Friday, March 4, 2016

New Product Release! Alpaca Felted Dryer Balls - Hypo-Allergenic, No Chemicals, Decreases Drying Time



All-natural, hypoallergenic alpaca dryer balls are an excellent alternative to the chemicals of fabric softeners or dryer sheets for softening clothes, reducing static, eliminating wrinkles. You also save electricity by reducing drying time up to 25%. Minimums of two balls are required and a set of 4 is recommended to generate maximum effectiveness, absorbing moisture from wet clothes while maintaining the humidity inside the dryer. 
   Save time and money – decreases drying time up to 25% - The more dryer balls you have in your load, the quicker the clothes will dry (4 balls are recommended per load).
   Softens clothes - reduces static, eliminates wrinkles (they will not shed on your clothing)
   Hypo-allergenic – 100% Alpaca Fiber - Commercial fabric softeners and dryer sheets are filled with harmful chemicals and perfumes that coat your clothing, eventually ending up on your skin and inside your clothes dryer.
   Environmentally friendly -No dyes added…All natural Alpaca colors – Go green and save at the same time
   Durable - The balls may last anywhere from several months to well over a year(s) depending on use. Dryer balls may continue to shrink slightly with continued use, which is normal.  They remain just as effective.
 *As these are handmade, colors and sizes may vary. Approximately tennis ball size.




How Alpaca Dryer Balls Work
Simply place dryer balls in your dryer with your wet clothes. That’s it – they do the rest! Felted dryer balls bounce around with your laundry to shorten drying time and reduce wrinkles without exposing your clothes to any of the chemicals used in dryer sheets or plastic dryer balls.  We recommend using at least three dryer balls to help keep laundry items from tangling around each other and increasing the airflow around the clothes, sheets or towels.
Dryer balls help reduce drying time by absorbing moisture and assisting the tumbling process. The balls may also help reduce static, although mixing natural fabrics with synthetics within the same load can cause some static.



Care
For your first use, run the dryer balls through a dryer cycle with wet towels. The balls may initially become “hairy.” (They will not shed on your clothes). Carefully trim off the fuzzy hair with a pair of scissors, and they are all set. Over time, the balls may “pill,” which is normal. You can shave the pills off or leave them alone. If cleaning the dryer ball becomes necessary, run under hot water, add a drop of dish soap and rotate ball between palms until lathered, rinse in warm, then cold water. Air or machine dry.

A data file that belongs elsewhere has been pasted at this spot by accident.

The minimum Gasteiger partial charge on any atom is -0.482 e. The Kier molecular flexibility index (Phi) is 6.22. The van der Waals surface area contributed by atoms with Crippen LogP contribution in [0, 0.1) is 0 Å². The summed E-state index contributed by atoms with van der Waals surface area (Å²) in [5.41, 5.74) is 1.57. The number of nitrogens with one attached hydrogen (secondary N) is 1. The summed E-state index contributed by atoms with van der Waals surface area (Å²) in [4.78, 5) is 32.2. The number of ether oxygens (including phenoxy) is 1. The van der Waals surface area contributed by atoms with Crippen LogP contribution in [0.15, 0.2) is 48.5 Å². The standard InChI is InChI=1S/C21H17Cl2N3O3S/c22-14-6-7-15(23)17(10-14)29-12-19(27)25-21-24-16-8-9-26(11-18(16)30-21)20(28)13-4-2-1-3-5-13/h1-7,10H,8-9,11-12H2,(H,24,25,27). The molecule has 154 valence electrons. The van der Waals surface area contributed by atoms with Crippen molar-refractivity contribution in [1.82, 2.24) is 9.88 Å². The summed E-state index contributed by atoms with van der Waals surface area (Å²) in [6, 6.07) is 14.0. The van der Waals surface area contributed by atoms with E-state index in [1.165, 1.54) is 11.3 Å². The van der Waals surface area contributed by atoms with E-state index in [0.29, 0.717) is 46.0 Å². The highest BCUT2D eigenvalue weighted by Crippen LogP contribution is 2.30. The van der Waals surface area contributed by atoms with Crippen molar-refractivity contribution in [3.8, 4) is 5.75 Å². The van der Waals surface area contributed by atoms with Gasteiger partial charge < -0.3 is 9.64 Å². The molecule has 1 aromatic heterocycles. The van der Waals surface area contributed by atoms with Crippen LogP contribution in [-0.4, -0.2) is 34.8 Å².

Miss the scent of dryer sheets? Apply several drops of essential oils to scent your dryer balls (lavender and lilac are very popular). When using essential oils, we recommend sending the dryer balls through alone on a short cycle, or place them in a closed pillowcase in the dryer after you first put essential oils on them. Otherwise, you may get oil spots on your clothing. 


See other great gift ideas:



Tuesday, March 1, 2016

The Alpaca Market Then and Now

When we first “discovered” alpacas 12 years ago, we were highly skeptical of the business model.  Too easy – just have a baby alpaca, sell it and pay your mortgage.  It was a tough sell, especially to our banker in order to take out a business loan.  But, we penciled out how we could make it and stuck to it.

After nearly a thousand cold calls, marketing, advertising and showing around the country, we were a profitable business in 9 months.  We had the money to pay back our loan, but the bank suggested we keep it and continue to reinvest in our company.  And that is what we did.  We purchased better males, higher quality females, bought and sold. 


We were afraid that this type of market was a house of cards.  With so much transition in our economy, I questioned many times if the alpaca industry was still valid, or is it a fleeting fad like many other markets seemed to be- llamas, ostriches, buffalo and all of the others.  The problem with the meat-based products (buffalo, ostrich) is that there is only so much room on Safeway's shelf for meat.  The cattle lobbyists are one of the strongest lobby groups in the world.  If Ted Turner with his 10K buffalo and $7 Billion dollars cannot bust through into the meat market and get shelf space, no one will.  Emus can be used for meat and/ or their oil, but they are extremely difficult to raise and you have to kill them, not giving you a lot of product for the cost and risk involved.  I spoke with one guy who said they had to kill 30 ostriches a day to break even, so he could not make money.  Llamas are meant to be a beast of burden for packing or guarding.  (We have 3 llamas that we use for protecting our alpacas.)  They were extremely high priced in the 80s and a lot of people got burned, but this was always a house of cards.  There are only so many people that need a packing or guarding animal.